- Eli Kantor
- Beverly Hills, California, United States
- Eli Kantor is a labor, employment and immigration law attorney. He has been practicing labor, employment and immigration law for more than 36 years. He has been featured in articles about labor, employment and immigration law in the L.A. Times, Business Week.com and Daily Variety. He is a regular columnist for the Daily Journal. Telephone (310)274-8216; firstname.lastname@example.org. For more information, visit beverlyhillsimmigrationlaw.com and and beverlyhillsemploymentlaw.com
Thursday, January 28, 2010
Wednesday, January 27, 2010
The Associated Press reported that: More Mexicans are going to the U.S. border ports, asking for political asylum – a newspaper analysis. The Arizona Republic reported information from U.S. Citizenship and Immigration services showed that in 2002, 50 Mexican nationals went to a U.S. port of entry and asked for asylum. As of August 2009, 303 asylum cases have been received. In 2008, U.S. immigration officials reported that were 312 asylum requests from Mexican nationals at a U.S. port of entry. There has also been a jump in asylum applications from Mexicans already in the U.S. There were 1,410 applications in 2006, compared to 2,144 applications in 2008, according to CIS data.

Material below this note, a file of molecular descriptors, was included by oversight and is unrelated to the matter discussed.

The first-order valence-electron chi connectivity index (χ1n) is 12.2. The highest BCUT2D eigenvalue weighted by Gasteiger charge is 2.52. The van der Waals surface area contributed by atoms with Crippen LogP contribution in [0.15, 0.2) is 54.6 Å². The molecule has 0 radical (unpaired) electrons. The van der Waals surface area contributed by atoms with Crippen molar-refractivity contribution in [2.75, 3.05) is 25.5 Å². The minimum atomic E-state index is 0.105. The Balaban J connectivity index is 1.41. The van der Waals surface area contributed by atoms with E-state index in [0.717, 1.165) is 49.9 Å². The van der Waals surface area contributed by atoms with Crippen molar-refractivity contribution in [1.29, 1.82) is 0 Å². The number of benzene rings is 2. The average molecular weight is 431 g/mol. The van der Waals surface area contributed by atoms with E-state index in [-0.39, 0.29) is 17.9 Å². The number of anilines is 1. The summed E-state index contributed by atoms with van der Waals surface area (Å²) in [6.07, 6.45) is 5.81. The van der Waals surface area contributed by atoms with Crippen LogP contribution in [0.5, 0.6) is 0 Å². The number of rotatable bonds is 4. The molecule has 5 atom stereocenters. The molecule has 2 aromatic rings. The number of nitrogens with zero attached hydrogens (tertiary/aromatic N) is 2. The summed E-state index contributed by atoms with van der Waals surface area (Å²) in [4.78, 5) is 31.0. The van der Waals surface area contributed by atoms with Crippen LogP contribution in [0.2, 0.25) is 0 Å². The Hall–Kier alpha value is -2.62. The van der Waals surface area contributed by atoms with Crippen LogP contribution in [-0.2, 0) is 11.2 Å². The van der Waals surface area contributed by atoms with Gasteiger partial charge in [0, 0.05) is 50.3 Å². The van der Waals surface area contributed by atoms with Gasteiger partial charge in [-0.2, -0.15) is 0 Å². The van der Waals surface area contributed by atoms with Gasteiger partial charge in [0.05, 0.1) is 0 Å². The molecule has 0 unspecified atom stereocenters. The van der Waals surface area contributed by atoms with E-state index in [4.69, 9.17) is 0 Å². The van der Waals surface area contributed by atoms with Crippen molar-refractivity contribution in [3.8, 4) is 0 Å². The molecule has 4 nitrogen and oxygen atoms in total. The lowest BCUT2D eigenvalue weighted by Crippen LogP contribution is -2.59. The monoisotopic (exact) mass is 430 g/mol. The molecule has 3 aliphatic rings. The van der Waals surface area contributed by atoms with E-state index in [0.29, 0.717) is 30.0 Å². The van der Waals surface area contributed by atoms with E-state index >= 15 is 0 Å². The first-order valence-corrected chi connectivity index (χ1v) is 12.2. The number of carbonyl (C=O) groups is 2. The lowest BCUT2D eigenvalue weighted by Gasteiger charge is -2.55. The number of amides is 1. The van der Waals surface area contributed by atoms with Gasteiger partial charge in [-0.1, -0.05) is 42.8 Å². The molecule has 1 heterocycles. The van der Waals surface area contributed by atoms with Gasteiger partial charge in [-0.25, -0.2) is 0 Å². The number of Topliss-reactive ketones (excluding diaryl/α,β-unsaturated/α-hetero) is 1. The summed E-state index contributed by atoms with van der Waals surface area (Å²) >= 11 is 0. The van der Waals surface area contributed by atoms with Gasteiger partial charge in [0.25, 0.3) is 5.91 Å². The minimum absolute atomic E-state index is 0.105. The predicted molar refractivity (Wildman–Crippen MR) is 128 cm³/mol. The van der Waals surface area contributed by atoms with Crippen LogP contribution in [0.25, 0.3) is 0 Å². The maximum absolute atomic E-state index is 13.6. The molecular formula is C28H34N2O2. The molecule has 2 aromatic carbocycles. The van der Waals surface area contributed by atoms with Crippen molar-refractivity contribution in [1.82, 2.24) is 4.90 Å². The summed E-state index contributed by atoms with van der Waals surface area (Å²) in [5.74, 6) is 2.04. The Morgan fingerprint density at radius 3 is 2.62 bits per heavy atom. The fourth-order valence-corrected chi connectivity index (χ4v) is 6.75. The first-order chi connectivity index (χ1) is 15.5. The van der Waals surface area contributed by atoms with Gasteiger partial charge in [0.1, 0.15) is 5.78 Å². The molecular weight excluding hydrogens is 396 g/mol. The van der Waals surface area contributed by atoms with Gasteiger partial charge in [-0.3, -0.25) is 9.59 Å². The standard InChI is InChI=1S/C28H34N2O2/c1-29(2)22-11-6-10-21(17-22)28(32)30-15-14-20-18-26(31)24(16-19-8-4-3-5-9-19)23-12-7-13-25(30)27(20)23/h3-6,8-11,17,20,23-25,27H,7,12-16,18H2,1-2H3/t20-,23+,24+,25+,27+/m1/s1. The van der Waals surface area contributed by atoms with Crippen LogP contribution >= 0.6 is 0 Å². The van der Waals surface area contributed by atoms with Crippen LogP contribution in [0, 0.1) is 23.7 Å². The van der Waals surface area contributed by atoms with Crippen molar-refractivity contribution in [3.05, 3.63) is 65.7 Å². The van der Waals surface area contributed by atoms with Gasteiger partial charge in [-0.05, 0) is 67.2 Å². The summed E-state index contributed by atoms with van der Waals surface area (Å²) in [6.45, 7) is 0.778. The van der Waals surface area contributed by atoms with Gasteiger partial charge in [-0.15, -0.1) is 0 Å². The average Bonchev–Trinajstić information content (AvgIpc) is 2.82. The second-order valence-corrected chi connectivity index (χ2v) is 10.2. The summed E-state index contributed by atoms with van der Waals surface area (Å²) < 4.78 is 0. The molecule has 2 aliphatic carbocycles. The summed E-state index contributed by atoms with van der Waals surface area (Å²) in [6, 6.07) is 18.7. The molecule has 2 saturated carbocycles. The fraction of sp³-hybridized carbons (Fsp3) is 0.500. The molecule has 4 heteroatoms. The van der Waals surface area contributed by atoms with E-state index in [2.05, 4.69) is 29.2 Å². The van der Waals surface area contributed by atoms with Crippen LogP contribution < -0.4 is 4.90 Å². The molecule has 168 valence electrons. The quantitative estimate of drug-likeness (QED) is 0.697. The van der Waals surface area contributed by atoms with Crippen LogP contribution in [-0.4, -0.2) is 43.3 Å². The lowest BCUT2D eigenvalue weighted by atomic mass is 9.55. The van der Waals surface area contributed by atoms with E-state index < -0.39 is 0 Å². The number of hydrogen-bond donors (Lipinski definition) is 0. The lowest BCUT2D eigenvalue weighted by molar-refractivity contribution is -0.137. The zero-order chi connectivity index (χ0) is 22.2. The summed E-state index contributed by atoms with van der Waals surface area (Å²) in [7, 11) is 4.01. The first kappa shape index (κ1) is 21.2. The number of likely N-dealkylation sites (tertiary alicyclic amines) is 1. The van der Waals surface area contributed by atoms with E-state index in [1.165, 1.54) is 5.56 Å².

Jane Arellano of U.S. Citizenship and Immigration Services says visitors from the quake-ravaged country are now eligible to apply to extend their stays in the United States by 18 months, the Los Angeles Times reported. But fielding the myriad immigration questions was Jane Arellano, Los Angeles district director of U.S. Citizenship and Immigration Services. In her first appearance before the Los Angeles Haitian community, Arellano announced that Haitian visitors were now eligible to apply to extend their stays in the United States by 18 months. The "temporary protected status (TPS)," granted to nationals of Haiti last week by Homeland Security Secretary Janet Napolitano, allows the extended stays so people do not have to return to unsafe conditions, such as wars or natural disasters.